Last, surgeon volumes and fields of specialization were assessed for their association with the outcomes of thyroidectomy in children in terms of postoperative complications and length of stay (≤1 vs >1 day). Complications were dichotomized based on the presence or the absence of 1 or more of the general and/or specific complications related to thyroid surgery (eTable 2 in the Supplement).

Statistical analyses used weighted data reflecting the national estimate. The records’ weights were available in the NIS data and were calculated based on the stratification variables that were used in sampling methods. These variables include hospital geographic region, urban or rural location, teaching status, bed size, and ownership.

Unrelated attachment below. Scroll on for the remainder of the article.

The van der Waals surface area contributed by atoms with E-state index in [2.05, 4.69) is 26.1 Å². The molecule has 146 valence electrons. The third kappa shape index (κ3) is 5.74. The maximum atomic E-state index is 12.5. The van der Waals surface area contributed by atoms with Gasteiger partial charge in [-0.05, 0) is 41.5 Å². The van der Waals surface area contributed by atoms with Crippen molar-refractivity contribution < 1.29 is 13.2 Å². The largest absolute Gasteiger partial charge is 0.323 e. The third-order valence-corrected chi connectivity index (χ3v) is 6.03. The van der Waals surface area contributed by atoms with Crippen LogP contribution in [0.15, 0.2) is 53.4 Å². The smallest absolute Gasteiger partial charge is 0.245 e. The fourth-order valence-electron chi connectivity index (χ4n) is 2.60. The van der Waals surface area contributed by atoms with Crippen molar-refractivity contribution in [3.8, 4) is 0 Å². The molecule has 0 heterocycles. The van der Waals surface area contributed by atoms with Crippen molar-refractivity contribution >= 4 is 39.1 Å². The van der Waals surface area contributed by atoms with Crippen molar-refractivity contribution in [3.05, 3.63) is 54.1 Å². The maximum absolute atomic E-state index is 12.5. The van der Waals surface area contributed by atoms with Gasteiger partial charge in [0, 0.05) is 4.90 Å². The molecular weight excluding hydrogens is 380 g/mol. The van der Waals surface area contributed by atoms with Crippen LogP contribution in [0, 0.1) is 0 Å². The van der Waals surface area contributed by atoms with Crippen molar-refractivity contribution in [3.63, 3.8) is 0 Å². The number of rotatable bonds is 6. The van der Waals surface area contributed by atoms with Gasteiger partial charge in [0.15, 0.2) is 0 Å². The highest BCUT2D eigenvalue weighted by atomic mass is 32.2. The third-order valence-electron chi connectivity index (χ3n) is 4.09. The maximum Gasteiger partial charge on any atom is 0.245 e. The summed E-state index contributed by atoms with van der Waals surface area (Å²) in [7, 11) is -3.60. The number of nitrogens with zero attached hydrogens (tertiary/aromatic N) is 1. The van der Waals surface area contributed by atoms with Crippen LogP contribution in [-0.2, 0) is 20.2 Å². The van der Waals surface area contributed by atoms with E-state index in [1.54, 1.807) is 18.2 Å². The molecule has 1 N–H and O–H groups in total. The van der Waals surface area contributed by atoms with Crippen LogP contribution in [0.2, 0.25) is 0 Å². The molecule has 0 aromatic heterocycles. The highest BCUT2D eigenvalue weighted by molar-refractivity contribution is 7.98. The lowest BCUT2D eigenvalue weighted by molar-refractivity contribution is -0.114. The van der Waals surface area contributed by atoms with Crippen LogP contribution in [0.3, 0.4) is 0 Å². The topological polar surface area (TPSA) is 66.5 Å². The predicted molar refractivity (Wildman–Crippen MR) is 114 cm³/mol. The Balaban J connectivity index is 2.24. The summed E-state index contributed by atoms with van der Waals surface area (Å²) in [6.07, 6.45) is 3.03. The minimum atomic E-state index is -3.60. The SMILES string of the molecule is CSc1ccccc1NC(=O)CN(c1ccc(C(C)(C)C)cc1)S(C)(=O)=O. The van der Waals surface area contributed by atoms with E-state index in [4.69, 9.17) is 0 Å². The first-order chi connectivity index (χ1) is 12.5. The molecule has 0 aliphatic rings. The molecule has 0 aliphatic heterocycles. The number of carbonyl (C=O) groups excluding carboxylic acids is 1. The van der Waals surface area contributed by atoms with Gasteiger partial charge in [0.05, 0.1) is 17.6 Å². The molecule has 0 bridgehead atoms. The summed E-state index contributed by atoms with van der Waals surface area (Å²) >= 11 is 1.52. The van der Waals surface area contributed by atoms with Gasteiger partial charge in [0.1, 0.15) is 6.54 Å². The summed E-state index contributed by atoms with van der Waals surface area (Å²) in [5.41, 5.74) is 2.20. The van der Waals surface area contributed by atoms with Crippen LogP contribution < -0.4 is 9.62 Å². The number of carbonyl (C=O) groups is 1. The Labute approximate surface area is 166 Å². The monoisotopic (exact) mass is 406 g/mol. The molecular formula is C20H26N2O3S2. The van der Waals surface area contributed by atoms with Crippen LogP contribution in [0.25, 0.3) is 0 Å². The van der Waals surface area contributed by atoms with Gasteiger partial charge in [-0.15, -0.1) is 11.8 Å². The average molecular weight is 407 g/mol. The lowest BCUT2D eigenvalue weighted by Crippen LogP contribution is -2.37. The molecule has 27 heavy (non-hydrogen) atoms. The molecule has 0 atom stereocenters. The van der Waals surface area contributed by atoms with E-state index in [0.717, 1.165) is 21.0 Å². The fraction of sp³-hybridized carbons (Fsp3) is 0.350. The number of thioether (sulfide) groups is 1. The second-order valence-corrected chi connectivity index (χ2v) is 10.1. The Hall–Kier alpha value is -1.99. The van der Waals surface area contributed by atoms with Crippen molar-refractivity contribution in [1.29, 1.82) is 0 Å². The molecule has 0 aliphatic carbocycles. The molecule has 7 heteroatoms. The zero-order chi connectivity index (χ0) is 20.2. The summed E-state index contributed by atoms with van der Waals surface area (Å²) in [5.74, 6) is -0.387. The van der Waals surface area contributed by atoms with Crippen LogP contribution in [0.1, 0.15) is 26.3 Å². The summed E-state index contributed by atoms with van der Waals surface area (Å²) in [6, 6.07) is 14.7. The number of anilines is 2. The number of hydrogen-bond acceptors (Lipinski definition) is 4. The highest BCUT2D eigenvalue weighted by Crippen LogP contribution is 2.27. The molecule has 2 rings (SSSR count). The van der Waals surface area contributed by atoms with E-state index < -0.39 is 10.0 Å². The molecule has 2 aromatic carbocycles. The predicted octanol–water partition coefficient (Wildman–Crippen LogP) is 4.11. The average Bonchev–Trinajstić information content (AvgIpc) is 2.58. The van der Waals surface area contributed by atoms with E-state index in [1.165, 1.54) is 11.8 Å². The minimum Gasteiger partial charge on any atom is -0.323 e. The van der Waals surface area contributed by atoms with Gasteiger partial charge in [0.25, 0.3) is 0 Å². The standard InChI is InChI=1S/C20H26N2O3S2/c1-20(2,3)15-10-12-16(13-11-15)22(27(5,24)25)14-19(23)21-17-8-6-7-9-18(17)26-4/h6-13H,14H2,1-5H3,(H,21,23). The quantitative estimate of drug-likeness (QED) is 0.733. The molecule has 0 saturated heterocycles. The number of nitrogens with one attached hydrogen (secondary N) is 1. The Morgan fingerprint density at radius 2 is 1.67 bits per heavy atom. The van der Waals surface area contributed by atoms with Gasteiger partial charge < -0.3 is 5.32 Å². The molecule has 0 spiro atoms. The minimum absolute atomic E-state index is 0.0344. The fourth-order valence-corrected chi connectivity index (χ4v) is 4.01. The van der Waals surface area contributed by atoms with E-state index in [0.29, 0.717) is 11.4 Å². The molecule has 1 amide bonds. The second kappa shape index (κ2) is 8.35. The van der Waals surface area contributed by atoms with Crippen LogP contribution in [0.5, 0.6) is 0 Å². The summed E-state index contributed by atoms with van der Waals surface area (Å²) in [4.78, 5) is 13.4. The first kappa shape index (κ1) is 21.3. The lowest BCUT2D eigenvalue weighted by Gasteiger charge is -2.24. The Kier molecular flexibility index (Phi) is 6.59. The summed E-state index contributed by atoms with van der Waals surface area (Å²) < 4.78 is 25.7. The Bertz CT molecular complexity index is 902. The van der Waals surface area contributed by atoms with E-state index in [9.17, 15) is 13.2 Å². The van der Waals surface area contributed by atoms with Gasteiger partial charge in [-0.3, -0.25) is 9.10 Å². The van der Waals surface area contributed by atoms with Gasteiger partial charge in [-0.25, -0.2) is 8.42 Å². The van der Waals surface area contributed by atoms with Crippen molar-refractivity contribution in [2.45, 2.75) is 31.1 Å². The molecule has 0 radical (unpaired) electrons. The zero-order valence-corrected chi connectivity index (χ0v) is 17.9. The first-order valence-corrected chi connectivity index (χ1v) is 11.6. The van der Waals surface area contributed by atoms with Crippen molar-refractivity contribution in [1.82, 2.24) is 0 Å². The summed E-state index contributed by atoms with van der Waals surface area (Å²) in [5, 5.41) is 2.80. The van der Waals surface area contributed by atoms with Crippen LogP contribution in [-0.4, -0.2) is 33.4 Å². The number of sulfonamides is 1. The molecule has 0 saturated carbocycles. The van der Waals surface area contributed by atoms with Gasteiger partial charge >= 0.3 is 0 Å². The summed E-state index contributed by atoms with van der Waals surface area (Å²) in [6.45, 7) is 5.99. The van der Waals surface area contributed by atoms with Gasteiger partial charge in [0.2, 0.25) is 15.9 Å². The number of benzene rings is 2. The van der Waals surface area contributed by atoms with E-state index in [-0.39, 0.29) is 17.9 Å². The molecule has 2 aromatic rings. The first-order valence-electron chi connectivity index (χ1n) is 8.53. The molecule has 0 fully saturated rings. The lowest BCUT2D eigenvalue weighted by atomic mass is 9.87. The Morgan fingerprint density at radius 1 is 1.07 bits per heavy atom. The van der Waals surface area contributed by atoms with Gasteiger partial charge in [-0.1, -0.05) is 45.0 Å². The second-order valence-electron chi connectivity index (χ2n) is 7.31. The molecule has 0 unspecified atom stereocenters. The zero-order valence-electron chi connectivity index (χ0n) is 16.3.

We used cross-tabulation and the χ2 test to examine the association between each of the independent factors and the outcomes of interest. Factors with significant association were considered confounders and were included in the multivariate logistic regression models that were used in calculating the odds ratios (ORs) and 95% CIs. Significance level was set as α = .05, and all analyses were conducted using SAS for Windows (version 9.3; SAS Institute Inc).

Results

A total of 644 pediatric thyroid cancer cases (age <18 years) was extracted from the NIS database (weighted sample size, 32 563 cases) (Table 1). The mean (SEM) patient age was 13.8 (0.2) years, and most of the pediatric patients were female (77.3%) and white (57.7%). At presentation, 31.0% of children with thyroid cancer had cervical lymph node involvement, whereas lung and bone metastases were reported in 5.7% and 0.3% of the study sample, respectively. Thyroidectomy (91.8%) was the predominant method of treatment received during the hospital stay, whereas radioisotope therapy was administrated in 7.8% (36 cases). A total of 107 patients (16.5%) underwent cervical lymph node dissection.